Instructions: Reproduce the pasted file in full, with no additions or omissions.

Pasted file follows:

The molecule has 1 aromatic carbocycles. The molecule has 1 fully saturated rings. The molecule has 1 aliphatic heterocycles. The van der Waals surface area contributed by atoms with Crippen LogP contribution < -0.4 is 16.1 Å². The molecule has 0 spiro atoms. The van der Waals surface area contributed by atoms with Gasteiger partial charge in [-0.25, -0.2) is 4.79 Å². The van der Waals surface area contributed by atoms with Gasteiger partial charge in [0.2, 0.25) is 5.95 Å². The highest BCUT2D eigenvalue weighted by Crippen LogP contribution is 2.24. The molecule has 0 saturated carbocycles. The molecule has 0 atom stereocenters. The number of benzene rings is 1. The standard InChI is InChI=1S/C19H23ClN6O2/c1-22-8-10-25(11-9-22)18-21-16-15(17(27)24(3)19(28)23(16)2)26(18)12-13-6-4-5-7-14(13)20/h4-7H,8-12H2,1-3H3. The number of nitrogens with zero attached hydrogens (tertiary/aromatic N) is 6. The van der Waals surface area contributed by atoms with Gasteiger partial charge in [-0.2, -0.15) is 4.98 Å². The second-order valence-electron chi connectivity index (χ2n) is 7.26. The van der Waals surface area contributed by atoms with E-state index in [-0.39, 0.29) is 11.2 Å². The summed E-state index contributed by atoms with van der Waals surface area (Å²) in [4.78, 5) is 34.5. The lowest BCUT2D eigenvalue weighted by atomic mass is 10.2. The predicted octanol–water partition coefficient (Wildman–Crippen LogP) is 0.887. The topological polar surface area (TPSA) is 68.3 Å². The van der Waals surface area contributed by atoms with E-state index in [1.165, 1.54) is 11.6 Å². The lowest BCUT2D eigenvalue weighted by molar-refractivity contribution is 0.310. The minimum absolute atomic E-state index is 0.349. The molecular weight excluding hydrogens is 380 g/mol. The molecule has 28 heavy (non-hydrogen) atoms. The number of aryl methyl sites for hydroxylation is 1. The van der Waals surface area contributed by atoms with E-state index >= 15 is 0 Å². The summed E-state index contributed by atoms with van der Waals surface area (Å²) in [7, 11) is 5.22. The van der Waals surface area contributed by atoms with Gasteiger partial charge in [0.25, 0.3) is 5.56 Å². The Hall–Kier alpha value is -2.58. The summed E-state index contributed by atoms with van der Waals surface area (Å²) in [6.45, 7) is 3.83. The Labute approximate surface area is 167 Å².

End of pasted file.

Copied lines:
The molecule has 1 aromatic carbocycles. The molecule has 1 fully saturated rings. The molecule has 1 aliphatic heterocycles. The van der Waals surface area contributed by atoms with Crippen LogP contribution < -0.4 is 16.1 Å². The molecule has 0 spiro atoms. The van der Waals surface area contributed by atoms with Gasteiger partial charge in [-0.25, -0.2) is 4.79 Å². The van der Waals surface area contributed by atoms with Gasteiger partial charge in [0.2, 0.25) is 5.95 Å². The highest BCUT2D eigenvalue weighted by Crippen LogP contribution is 2.24. The molecule has 0 saturated carbocycles. The molecule has 0 atom stereocenters. The number of benzene rings is 1. The standard InChI is InChI=1S/C19H23ClN6O2/c1-22-8-10-25(11-9-22)18-21-16-15(17(27)24(3)19(28)23(16)2)26(18)12-13-6-4-5-7-14(13)20/h4-7H,8-12H2,1-3H3. The number of nitrogens with zero attached hydrogens (tertiary/aromatic N) is 6. The van der Waals surface area contributed by atoms with Gasteiger partial charge in [-0.2, -0.15) is 4.98 Å². The second-order valence-electron chi connectivity index (χ2n) is 7.26. The van der Waals surface area contributed by atoms with E-state index in [-0.39, 0.29) is 11.2 Å². The summed E-state index contributed by atoms with van der Waals surface area (Å²) in [4.78, 5) is 34.5. The lowest BCUT2D eigenvalue weighted by atomic mass is 10.2. The predicted octanol–water partition coefficient (Wildman–Crippen LogP) is 0.887. The topological polar surface area (TPSA) is 68.3 Å². The van der Waals surface area contributed by atoms with E-state index in [1.165, 1.54) is 11.6 Å². The lowest BCUT2D eigenvalue weighted by molar-refractivity contribution is 0.310. The minimum absolute atomic E-state index is 0.349. The molecular weight excluding hydrogens is 380 g/mol. The molecule has 28 heavy (non-hydrogen) atoms. The number of aryl methyl sites for hydroxylation is 1. The van der Waals surface area contributed by atoms with E-state index >= 15 is 0 Å². The summed E-state index contributed by atoms with van der Waals surface area (Å²) in [7, 11) is 5.22. The van der Waals surface area contributed by atoms with Gasteiger partial charge in [0.25, 0.3) is 5.56 Å². The Hall–Kier alpha value is -2.58. The summed E-state index contributed by atoms with van der Waals surface area (Å²) in [6.45, 7) is 3.83. The Labute approximate surface area is 167 Å².